RELGST 0025 Major Biblical Themes
Dr. Jason von Ehrenkrook
MoWeFr 11-11:50 / Class # 21588
This course introduces students to some of the dominant themes we see in both the Old and New Testaments of the Bible. Some of these themes include: God, creation, covenant, revelation, prophecy, wisdom, fertility, social justice, and ritual. We consider the development and function of each theme in its social and historical context across the biblical canon, comparing and contrasting how these ideas reiterate basic biblical concepts. The primary text is the Bible itself with secondary readings providing background and context.
RELGST 0105 Religions of the West
Prof. Adam Shear
MoWe 11-11:50 / Class # 18800 / Fulfills Dietrich School requirement for Int'l/Foreign Cultures: Comparative
This course is a historical introduction to the religious traditions that developed in the ancient Near East and the Mediterranean. Our major emphasis is on the history of the religious traditions that emerged in late antiquity in this area and which continue to be major world religions: Judaism, Christianity, Islam, and Zoroastrianism. We focus on key concepts, historical developments, and contemporary issues. Throughout the course, we also examine interactions among these religious traditions. In the last part of the course we examine the issue of globalization and the spread of these religions around the world as well as the presence of "non-Western" religion in the "West." The course also serves as an introduction to the academic study of religion and provides a foundation for further coursework in Judaism, Christianity, and Islam. No prior knowledge of any of the religions studied is expected or assumed.
RELGST 1120 Origins of Christianity
Dr. Rebecca Denova
Tu/Th 2:30-3:45 / Class # 25742 / Fulfills Dietrich School requirements for Historical Change and Int'l/Foreign Culture: Regional
This course presents an historical-critical investigation of Christian origins. Special attention is paid to varieties of 1st century Hellenistic and Palestinian Judaism within the Greco-Roman world. Primary readings include selected Biblical passages and apocrypha, 1st century historians and philosophers (Josephus, Tacitus, Suetonius, and Philo), the New Testament corpus (including Paul and the Pastorals), and selected readings from the Dead Sea Scrolls. In addition there will be assignments from various modern New Testament critics, historians, and theologians.
RELGST 1160 Jerusalem: History and Imagination
Dr. Jason von Ehrenkrook
TuTh 1:00-2:15 / Class # 21800 / Fulfills Dietrich School requirements for Historical Change and Int'l/Foreign Culture: Regional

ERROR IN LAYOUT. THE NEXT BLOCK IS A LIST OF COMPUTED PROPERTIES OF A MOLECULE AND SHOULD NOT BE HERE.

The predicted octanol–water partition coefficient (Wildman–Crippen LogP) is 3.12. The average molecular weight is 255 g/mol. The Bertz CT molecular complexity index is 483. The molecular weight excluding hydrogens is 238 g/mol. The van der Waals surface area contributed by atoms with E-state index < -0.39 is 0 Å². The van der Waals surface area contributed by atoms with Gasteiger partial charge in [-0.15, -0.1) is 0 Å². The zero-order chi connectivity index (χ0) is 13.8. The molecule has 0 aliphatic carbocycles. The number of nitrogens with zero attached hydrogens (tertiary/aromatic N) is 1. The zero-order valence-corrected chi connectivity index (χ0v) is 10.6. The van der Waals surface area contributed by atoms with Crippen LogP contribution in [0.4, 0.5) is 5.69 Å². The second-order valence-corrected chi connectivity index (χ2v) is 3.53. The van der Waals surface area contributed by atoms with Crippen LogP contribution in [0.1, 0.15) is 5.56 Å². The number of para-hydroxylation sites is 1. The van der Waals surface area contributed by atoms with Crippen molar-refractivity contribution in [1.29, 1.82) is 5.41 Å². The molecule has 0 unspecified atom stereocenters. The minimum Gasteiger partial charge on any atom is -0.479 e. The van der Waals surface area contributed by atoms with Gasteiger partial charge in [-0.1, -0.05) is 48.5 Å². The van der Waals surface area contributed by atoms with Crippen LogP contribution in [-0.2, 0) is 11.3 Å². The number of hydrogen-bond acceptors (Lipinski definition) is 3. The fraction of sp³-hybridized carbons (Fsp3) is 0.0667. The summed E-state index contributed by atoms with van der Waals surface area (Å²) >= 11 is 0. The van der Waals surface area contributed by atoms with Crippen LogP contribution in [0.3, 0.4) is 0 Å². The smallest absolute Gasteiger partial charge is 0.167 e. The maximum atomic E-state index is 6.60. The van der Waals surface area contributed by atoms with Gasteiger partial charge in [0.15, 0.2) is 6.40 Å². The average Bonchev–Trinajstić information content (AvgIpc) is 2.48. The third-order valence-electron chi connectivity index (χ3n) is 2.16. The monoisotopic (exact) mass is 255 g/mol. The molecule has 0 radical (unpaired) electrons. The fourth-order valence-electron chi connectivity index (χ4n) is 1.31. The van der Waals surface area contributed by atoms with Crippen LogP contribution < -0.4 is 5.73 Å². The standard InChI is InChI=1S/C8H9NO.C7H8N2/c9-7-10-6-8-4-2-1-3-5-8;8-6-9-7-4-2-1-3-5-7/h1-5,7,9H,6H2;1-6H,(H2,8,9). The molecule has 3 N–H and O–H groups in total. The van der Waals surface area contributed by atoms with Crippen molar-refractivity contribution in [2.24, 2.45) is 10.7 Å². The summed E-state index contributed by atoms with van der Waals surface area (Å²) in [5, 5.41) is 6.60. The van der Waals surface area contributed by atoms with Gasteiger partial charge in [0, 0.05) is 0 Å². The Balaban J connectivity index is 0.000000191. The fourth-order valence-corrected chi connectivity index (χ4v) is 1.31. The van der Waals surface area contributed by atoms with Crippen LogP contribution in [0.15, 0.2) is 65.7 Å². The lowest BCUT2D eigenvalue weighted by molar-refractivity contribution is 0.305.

The course follows the history of Jerusalem, a city which for thousands of years was, and still is, a meeting place between religions and cultures. Through a series of lectures, using a multi-disciplinary approach, the students will explore political, cultural and geographical topics related to one of the holiest cities on earth, in order to better understand the complex processes which shaped both its history, geography and its present situation. Topics include: an overview of the history of Jerusalem from the 19th century B.C. to modern times; the historical geography and archaeology of the city; religious traditions of the three major monotheistic religions within the city and the reasons why Jerusalem has become one of the holiest cities on earth; encounters with the primary texts related to Jerusalem.
RELGST 1425 Popular Religion in America
Prof. Paula Kane
TuTh 11:00-12:15 / Class # 28014
Popular religions emerge from the struggle of a group, tribe, or nation to maintain unity against socioeconomic change, such as the effects of colonization, industrialization, and competitive capitalism. This course examines some popular religions that have formed in North America since the 18th century among various populations: Native Americans, Afro-Caribbeans, Roman Catholics, and Protestant Pentecostals. Topics include peyote cults, santería, vodou, saint's cults, miracles, pilgrimages, speaking in tongues, and snake handling. The course method is interdisciplinary, drawing upon anthropology, documentary film, history, religious studies, psychology, and sociology.
RELGST 1540 Saints East and West
Dr. Milica Bakic-Hayden
MoWe 3-4:15 / Class # 12208 / Fulfills Dietrich School requirements for Int'l/Foreign Culture: Non-Western and Int'l/Foreign Culture: Comparative